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Volume 22 No. 39
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Equity fund will shop for farm teams

The ownership group behind the Class AAA Reno (Nevada) Aces is raising a $100 million equity fund to buy up to seven more Minor League Baseball teams.

The fund, titled Manhattan Capital Sports Acquisition, already has $20 million and is in the process of buying the Class A Bowling Green (Ky.) Hot Rods.

The only other large-scale minor league rollup is Mandalay Baseball Properties, which owns four teams and has half-ownership of a fifth. But team prices are far higher now than when Mandalay got started more than a decade ago, with Class AAA teams currently selling for a minimum of $25 million. Earlier this year, Seaport Capital, which holds a majority share in the Mandalay group, announced that it was selling that stake.

“From a fund perspective, the risk basis, your downside is very well protected if you look historically at how these teams have appreciated,” said Stuart Katzoff, who with his father, Jerry, owns a chain of restaurants and real estate properties. “Just the Reno team has doubled in asset

Stuart Katzoff, already an owner of the Reno Aces, will oversee the new equity fund’s assets.
value since we bought it in 2007, and that was in a down economy.”

Citigroup is advising the Katzoffs. The sports fund will be a subgroup of Katzoff’s larger Manhattan Capital investment firm. The junior Katzoff will focus on the sports assets.

The advisory board for the new group includes Derrick Hall, Arizona Diamondbacks president (the Aces are the D-Backs’ AAA affiliate); Herb Simon, Indiana Pacers owner and an investor in the Aces; Jon Orszag and Doug Band, two former advisers to President Bill Clinton; and Gary Weinstein, the former COO of Providence Equity.

While private equity is more common farther up the food chain in professional sports, it has dipped its toe into niche sports. For example, the Professional Bull Riders is owned by an equity fund, Spire Capital, and the Ironman brand is owned by Providence Equity.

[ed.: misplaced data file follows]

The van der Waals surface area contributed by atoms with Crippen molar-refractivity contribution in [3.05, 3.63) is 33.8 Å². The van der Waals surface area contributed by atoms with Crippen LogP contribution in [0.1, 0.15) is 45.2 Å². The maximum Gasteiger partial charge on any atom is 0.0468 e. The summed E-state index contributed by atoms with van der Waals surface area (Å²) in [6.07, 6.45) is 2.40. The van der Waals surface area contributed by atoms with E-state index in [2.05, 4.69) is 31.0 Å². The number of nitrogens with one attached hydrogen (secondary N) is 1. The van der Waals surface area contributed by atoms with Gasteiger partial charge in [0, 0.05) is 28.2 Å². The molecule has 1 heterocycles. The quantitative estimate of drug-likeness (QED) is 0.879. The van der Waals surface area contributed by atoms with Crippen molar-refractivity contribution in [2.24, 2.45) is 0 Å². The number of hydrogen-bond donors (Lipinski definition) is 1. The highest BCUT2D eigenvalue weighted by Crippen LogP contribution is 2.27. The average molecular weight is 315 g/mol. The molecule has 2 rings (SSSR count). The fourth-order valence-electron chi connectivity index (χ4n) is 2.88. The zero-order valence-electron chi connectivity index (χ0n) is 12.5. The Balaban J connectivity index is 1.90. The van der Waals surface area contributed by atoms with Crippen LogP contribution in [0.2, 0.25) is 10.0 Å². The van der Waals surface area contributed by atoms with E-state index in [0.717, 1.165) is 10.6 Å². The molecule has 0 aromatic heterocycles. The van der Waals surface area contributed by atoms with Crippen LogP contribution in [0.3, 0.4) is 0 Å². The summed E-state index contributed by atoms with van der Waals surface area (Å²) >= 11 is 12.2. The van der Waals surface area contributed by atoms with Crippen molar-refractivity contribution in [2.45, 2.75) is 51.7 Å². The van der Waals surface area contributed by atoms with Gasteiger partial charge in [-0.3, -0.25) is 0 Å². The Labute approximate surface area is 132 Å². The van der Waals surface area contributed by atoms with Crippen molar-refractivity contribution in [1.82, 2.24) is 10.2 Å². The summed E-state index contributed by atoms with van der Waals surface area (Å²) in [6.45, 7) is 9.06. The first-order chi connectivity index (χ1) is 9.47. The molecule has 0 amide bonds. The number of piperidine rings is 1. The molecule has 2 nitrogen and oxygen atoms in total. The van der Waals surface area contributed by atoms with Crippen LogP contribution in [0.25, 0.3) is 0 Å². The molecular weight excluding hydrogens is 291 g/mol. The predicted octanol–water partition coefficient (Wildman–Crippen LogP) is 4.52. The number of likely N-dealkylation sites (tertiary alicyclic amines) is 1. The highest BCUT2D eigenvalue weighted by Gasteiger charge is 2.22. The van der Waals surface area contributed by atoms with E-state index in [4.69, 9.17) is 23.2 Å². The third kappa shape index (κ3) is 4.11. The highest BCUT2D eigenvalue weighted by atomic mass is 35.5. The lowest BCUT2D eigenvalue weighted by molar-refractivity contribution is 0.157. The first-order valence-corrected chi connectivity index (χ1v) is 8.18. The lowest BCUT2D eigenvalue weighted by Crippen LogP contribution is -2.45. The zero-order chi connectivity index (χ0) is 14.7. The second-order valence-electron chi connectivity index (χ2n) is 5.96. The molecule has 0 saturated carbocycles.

Minor League Baseball attracts more than 40 million fans annually, but there are risks. The sport is hyper-local, meaning a given team can struggle based on a blip in the economy or proximity to other sports teams.

“They have traditionally been tough investments,” said David Moross, founder, chairman and CEO of Falconhead Capital, speaking about funds targeted at very small companies such as a Minor League Baseball team. “Micro-funds are tough to raise right now.”

That said, Katzoff is confident enough that he is promising his investors returns each year based on the teams’ cash flows. In this fashion, Manhattan Capital is a cross between a traditional equity fund, which pays 20 percent of profits to management, and a real estate investment trust, which makes annual cash flow payments to investors.

Katzoff noted that there are economies of scale in owning multiple teams, including in the areas of concessions and merchandise.

Minor League Baseball economics are attractive in large part because the teams’ affiliated MLB clubs pay the player costs, removing the principal expense. However, new owner approvals are challenging, Katzoff said, because they must go all the way to the MLB office in New York.

Minor League Baseball allows clubs to borrow 45 percent of their value, so Manhattan Capital anticipates borrowing up to $45 million on its $100 million fund, presuming it gets to that amount. That would mean the fund has $145 million to make acquisitions. Katzoff said Class A teams are selling for between $7 million and $11 million; a source said the Bowling Green club is selling for $8.5 million. (Representatives for the Hot Rods, owned by DSF Sports and Entertainment, were not immediately available for comment.) Additionally, Class AA teams are selling at between $18 million and $25 million, Katzoff said, and Class AAA teams are valued at $25 million to $30 million.